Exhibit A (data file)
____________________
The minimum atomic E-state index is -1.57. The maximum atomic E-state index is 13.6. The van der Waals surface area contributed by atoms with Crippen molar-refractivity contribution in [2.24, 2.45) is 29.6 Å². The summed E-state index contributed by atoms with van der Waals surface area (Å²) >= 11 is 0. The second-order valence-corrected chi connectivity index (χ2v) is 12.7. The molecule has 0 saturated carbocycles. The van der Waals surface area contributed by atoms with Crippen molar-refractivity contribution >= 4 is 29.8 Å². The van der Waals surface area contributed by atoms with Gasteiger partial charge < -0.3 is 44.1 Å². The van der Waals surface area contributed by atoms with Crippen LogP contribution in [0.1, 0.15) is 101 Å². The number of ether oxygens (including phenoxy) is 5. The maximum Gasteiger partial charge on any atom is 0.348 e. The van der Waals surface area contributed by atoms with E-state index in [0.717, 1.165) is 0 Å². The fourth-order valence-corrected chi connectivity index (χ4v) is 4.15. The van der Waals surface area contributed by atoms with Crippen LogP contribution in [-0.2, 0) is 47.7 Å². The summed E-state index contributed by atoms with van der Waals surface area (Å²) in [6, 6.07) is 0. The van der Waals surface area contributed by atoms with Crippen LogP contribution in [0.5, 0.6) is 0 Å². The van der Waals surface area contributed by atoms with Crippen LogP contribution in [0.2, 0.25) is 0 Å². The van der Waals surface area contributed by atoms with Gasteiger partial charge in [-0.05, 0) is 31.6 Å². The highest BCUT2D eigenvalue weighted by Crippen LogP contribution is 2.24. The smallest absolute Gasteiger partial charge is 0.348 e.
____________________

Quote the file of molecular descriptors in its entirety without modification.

The minimum atomic E-state index is -1.57. The maximum atomic E-state index is 13.6. The van der Waals surface area contributed by atoms with Crippen molar-refractivity contribution in [2.24, 2.45) is 29.6 Å². The summed E-state index contributed by atoms with van der Waals surface area (Å²) >= 11 is 0. The second-order valence-corrected chi connectivity index (χ2v) is 12.7. The molecule has 0 saturated carbocycles. The van der Waals surface area contributed by atoms with Crippen molar-refractivity contribution >= 4 is 29.8 Å². The van der Waals surface area contributed by atoms with Gasteiger partial charge < -0.3 is 44.1 Å². The van der Waals surface area contributed by atoms with Crippen LogP contribution in [0.1, 0.15) is 101 Å². The number of ether oxygens (including phenoxy) is 5. The maximum Gasteiger partial charge on any atom is 0.348 e. The van der Waals surface area contributed by atoms with E-state index in [0.717, 1.165) is 0 Å². The fourth-order valence-corrected chi connectivity index (χ4v) is 4.15. The van der Waals surface area contributed by atoms with Crippen LogP contribution in [-0.2, 0) is 47.7 Å². The summed E-state index contributed by atoms with van der Waals surface area (Å²) in [6, 6.07) is 0. The van der Waals surface area contributed by atoms with Crippen LogP contribution in [0.5, 0.6) is 0 Å². The van der Waals surface area contributed by atoms with Crippen LogP contribution in [0.2, 0.25) is 0 Å². The van der Waals surface area contributed by atoms with Gasteiger partial charge in [-0.05, 0) is 31.6 Å². The highest BCUT2D eigenvalue weighted by Crippen LogP contribution is 2.24. The smallest absolute Gasteiger partial charge is 0.348 e.